McCain's bouts with melanoma


Happy Monday! It’s raining cats and dogs this morning in Austin. Great day to catch up on what’s in the news. Here’s a story that caught my eye about Sen. McCain’s history with cancer and how it’s rarely mentioned publicly or written about much. Of course, most of us at the LAF would welcome it being a more frequent topic – cancer affects 12 million Americans, after all, and touches all of our lives. We’d also love to hear how the Senator plans to step up the fight against cancer. Any of you out there have a chance to ask him, let us know what he says!

Little spoken on the campaign trail: McCain’s bouts with melanoma
By Lawrence K. Altman
Sunday, March 9, 2008.

Along with his signature bright white hair, the most striking aspects of Senator John McCain’s physical appearance are his puffy left cheek and the scar that runs down the back of his neck.

The marks are cosmetic reminders of the melanoma surgery he underwent in August 2000. McCain, the presumed Republican presidential nominee, sometimes tells audiences that he has “more scars than Frankenstein.”

The operation was performed mainly to determine whether the melanoma, a potentially fatal form of skin cancer, had spread from his left temple to a key lymph node in his neck; a preliminary pathology test at the time showed that it had not.

But because such a test cannot be definitive, the surgeons, with McCain’s advance permission, removed the surrounding lymph nodes and part of the parotid gland, which produces saliva, in the same operation, which lasted five and a half hours.

The final pathology analysis showed no evidence of spread of the melanoma, his staff said at the time. McCain, of Arizona, has said he did not need chemotherapy or radiation.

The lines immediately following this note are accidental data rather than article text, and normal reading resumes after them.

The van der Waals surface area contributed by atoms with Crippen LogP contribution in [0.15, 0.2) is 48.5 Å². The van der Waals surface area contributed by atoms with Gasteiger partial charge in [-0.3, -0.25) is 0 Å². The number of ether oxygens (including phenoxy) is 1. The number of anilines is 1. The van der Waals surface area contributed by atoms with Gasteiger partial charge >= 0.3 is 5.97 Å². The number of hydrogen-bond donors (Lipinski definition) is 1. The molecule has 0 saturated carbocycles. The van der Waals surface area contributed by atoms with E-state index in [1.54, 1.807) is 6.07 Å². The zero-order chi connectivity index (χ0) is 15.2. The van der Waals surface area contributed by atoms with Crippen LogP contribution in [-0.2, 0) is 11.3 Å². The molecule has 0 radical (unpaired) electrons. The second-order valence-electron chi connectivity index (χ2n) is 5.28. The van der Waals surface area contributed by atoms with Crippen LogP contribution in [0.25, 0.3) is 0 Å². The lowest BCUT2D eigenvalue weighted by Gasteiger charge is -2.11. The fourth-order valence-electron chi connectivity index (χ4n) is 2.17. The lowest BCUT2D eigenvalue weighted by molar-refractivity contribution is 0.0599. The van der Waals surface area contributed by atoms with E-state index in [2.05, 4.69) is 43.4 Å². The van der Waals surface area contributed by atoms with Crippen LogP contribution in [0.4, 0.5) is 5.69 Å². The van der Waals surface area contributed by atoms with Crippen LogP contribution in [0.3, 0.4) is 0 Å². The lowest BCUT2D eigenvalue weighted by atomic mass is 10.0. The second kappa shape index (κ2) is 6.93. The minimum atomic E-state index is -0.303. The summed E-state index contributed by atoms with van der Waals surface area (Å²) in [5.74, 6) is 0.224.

In 1999, during McCain’s first race for president, he gave the public an extraordinary look at his medical history – 1,500 pages of medical and psychiatric records that were amassed as part of a U.S. Navy project to gauge the health of former prisoners of war. This reporter, who is a physician, interviewed the senator’s doctors in 1999 with his permission.

But this time around, McCain has yet to make his full medical records or his physicians available to reporters. At least three times since March 2007, campaign officials have told The New York Times that they would provide the detailed information about his current state of health, but they have not done so. The campaign now says it expects to release the information in April.

So McCain’s prognosis for the recurrence of melanoma can be gauged only by talking to experts not connected with his case. Those experts say his prospects appear favorable.

The melanoma removed in 2000 was Stage IIa on a standard classification that makes Stage IV the most serious. For Stage IIa melanoma, the survival rate 10 years after diagnosis is about 65 percent. But the outlook is much better for patients like McCain, who have already survived more than seven years.